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Disaster Resilient Structures and Communities (+$4 million)
The past few years have reminded us that both natural hazards—including extreme winds, storm surge, wildland fires, earthquakes, and tsunamis—as well as terrorist actions, are a continuing and significant threat to U.S. communities.
The disaster resilience of our physical infrastructure and communities today is determined in large measure by the building codes standards and practices used when they were built. With few exceptions these legacy codes, standards, and practices—which have evolved over several decades—are oversimplified and inconsistent with current risk assessments. As construction and rebuilding costs continue to rise, there is increasing recognition of the need to move from response and recovery to proactively identifying and mitigating hazards that pose the greatest threats.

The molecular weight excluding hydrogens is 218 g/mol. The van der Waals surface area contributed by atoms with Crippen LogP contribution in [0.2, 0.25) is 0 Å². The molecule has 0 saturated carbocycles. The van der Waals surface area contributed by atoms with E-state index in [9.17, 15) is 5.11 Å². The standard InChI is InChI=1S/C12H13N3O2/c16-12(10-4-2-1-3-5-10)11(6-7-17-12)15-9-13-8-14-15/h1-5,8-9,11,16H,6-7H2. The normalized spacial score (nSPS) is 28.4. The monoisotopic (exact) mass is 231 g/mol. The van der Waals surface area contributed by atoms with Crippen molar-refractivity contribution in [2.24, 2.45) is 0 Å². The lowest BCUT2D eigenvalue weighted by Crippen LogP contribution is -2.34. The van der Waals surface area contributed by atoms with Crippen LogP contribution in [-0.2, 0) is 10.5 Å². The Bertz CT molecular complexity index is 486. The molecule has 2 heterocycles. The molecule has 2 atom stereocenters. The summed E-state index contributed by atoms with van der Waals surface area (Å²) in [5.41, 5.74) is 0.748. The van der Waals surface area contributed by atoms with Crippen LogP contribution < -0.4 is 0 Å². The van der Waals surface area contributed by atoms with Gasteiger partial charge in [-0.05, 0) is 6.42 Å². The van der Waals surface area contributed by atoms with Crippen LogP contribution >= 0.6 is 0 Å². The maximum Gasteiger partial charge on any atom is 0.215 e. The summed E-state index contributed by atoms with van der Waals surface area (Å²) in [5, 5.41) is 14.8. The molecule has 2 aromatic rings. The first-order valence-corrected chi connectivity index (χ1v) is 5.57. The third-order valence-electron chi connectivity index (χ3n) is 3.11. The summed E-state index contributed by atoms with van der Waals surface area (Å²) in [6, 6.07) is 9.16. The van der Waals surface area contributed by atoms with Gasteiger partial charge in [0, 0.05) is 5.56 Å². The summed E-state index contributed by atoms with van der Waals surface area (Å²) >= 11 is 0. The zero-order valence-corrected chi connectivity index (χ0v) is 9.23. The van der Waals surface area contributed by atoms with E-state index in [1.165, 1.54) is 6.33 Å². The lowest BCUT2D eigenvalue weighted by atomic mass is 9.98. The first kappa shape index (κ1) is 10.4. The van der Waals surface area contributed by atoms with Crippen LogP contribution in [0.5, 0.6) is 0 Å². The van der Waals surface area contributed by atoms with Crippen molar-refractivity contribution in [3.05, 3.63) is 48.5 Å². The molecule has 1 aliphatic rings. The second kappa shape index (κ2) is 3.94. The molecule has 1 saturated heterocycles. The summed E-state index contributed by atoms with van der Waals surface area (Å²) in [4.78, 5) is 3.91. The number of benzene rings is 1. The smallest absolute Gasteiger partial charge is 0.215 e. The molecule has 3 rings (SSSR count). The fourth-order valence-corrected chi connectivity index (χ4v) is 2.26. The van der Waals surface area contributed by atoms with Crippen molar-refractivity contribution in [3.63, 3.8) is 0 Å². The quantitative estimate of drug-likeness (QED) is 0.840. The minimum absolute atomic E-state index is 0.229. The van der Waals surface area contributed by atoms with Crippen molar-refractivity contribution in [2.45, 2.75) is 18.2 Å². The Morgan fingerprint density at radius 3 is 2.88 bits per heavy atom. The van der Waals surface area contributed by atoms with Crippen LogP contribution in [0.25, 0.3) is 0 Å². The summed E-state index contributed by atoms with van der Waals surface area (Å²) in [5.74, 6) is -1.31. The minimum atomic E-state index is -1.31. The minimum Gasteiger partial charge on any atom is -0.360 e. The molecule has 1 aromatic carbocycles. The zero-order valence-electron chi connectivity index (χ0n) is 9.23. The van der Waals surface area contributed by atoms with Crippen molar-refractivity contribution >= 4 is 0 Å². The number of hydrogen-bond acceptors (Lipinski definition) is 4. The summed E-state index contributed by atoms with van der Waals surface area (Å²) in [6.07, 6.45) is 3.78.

Working in coordination with other agencies, NIST will develop:
A 2005 National Institute of Building Sciences study found that a dollar spent on hazard mitigation saves society an average of $4, with positive benefit-cost ratios for all hazard types studied. This initiative will improve community resiliency and protect property and lives through: